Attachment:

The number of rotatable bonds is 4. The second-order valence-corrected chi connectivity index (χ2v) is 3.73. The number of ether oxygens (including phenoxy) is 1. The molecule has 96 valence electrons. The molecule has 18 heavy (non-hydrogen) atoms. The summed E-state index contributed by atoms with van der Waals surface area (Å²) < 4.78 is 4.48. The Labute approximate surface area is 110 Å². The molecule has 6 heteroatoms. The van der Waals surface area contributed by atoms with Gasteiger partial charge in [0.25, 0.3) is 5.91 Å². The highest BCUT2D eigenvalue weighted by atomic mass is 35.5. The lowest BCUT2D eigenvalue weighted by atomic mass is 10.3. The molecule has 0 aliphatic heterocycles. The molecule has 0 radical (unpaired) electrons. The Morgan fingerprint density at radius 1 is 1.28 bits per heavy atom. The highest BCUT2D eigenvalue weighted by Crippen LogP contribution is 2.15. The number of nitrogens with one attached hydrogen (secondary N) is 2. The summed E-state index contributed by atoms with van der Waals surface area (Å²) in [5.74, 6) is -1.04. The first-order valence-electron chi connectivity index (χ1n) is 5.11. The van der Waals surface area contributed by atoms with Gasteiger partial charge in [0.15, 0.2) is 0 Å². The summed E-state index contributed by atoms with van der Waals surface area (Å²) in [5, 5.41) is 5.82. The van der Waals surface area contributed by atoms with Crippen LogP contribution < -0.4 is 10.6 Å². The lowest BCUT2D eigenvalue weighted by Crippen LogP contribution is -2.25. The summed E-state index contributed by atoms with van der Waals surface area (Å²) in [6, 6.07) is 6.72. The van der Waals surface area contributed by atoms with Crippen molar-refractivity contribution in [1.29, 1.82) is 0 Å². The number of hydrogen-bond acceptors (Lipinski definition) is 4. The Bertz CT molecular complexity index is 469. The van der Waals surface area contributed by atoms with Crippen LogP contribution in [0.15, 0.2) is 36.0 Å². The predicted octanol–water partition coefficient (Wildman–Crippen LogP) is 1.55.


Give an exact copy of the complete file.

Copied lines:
The number of rotatable bonds is 4. The second-order valence-corrected chi connectivity index (χ2v) is 3.73. The number of ether oxygens (including phenoxy) is 1. The molecule has 96 valence electrons. The molecule has 18 heavy (non-hydrogen) atoms. The summed E-state index contributed by atoms with van der Waals surface area (Å²) < 4.78 is 4.48. The Labute approximate surface area is 110 Å². The molecule has 6 heteroatoms. The van der Waals surface area contributed by atoms with Gasteiger partial charge in [0.25, 0.3) is 5.91 Å². The highest BCUT2D eigenvalue weighted by atomic mass is 35.5. The lowest BCUT2D eigenvalue weighted by atomic mass is 10.3. The molecule has 0 aliphatic heterocycles. The molecule has 0 radical (unpaired) electrons. The Morgan fingerprint density at radius 1 is 1.28 bits per heavy atom. The highest BCUT2D eigenvalue weighted by Crippen LogP contribution is 2.15. The number of nitrogens with one attached hydrogen (secondary N) is 2. The summed E-state index contributed by atoms with van der Waals surface area (Å²) in [5.74, 6) is -1.04. The first-order valence-electron chi connectivity index (χ1n) is 5.11. The van der Waals surface area contributed by atoms with Gasteiger partial charge in [0.15, 0.2) is 0 Å². The summed E-state index contributed by atoms with van der Waals surface area (Å²) in [5, 5.41) is 5.82. The van der Waals surface area contributed by atoms with Crippen LogP contribution < -0.4 is 10.6 Å². The lowest BCUT2D eigenvalue weighted by Crippen LogP contribution is -2.25. The summed E-state index contributed by atoms with van der Waals surface area (Å²) in [6, 6.07) is 6.72. The van der Waals surface area contributed by atoms with Crippen molar-refractivity contribution in [1.29, 1.82) is 0 Å². The number of hydrogen-bond acceptors (Lipinski definition) is 4. The Bertz CT molecular complexity index is 469. The van der Waals surface area contributed by atoms with Crippen LogP contribution in [0.15, 0.2) is 36.0 Å². The predicted octanol–water partition coefficient (Wildman–Crippen LogP) is 1.55.